Founded in 1995, a year after graduating Ryerson University. David Dixon remained true to his vision and focused on what he felt was a gap in the Canadian Fashion Industry – Women’s contemporary evening wear or event dressing. Interpreting the marriage between the classics and the modern, David Dixon’s clothing combines luxury with the functional, and the aspiration with the sensible. All of Dixon’s designs are manufactured in Canada, utilizing the best of imported fabrics sourced throughout the globe with the overriding theme of luxury.
In 1995 Dixon was accepted into The Toronto Fashion Incubator Program as a resident in house designer. At the TFI, Dixon quickly found himself in a healthy competitive environment that motivated him to push further. However, Dixon also realized that there was strength in numbers or association. Being a part of an organization like The TFI, The New Labels Show, alongside with his point of view garnered him to be named as “One to Watch.” In that same season, Dixon was also the recipient of “The Yorkdale New Designer of the Year Award” and eyes were on the Toronto based new designer. Upon his departure from the TFI program, Dixon was asked to remain affiliated with the Incubator, and became at that time, an advisor to the Board of Directors.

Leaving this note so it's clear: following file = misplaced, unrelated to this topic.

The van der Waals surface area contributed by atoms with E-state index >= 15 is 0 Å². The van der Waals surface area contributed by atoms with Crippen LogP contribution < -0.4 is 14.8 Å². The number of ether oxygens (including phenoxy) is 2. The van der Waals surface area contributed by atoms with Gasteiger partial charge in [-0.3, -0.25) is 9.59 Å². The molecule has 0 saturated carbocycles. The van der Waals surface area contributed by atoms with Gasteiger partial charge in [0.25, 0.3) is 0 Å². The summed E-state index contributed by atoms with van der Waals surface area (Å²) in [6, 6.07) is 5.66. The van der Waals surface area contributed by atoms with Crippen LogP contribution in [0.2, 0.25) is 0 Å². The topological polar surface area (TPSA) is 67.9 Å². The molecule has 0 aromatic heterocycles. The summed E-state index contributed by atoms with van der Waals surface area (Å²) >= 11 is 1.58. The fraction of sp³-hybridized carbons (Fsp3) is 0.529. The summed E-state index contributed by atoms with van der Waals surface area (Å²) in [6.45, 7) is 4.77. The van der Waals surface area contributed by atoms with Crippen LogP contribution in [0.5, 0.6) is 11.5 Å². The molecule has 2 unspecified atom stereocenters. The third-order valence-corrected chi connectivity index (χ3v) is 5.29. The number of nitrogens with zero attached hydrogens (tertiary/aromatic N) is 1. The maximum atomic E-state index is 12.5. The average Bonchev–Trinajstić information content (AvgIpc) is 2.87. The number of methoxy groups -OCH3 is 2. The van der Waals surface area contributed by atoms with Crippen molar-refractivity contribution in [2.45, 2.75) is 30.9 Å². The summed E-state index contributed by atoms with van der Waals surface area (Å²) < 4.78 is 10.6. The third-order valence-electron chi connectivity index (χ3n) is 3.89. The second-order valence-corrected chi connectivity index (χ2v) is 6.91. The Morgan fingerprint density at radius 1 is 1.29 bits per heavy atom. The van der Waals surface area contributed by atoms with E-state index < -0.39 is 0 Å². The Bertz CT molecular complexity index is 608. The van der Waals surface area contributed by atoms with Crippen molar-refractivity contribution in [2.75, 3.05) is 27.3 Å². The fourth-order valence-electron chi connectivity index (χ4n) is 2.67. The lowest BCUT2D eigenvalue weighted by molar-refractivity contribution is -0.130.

Dixon continued to produce consistent and evolving collections even to this day, he has become an anchor to past Toronto Fashion Weeks, and ever present in the Canadian Fashion Landscape. His dedication to the Canadian Fashion Scene is unparalleled to his contemporaries. For example, in 2002, Dixon co-sponsored The TFI’s New Label Show, when they were displaced during and ever-changing Toronto Fashion Week calendar. This was one of the first of many examples of giving back to those who gave so much. From that collaboration, Dixon became a New Labels Judge for their juried applicants, and still today remains in that role, along with being its current President of the Board of Directors. In that period the City of Toronto, awarded and named “New Designer of the Year” in 1997, and City of Toronto’s “Designer of the Year,” in 2001, recognizing Dixon’s work.
In 2001, Dixon was also a key player in the support and development of what was then called, “The Designer Remission Order.” The group of 8 designers was a template for lobbyists for the Canadian Government with regards to removing duty on all imported fabrics. The group of 8, which included Dixon, championed for all Canadian Designers to remove duty on all imported fabrics to Canada, which is still active today.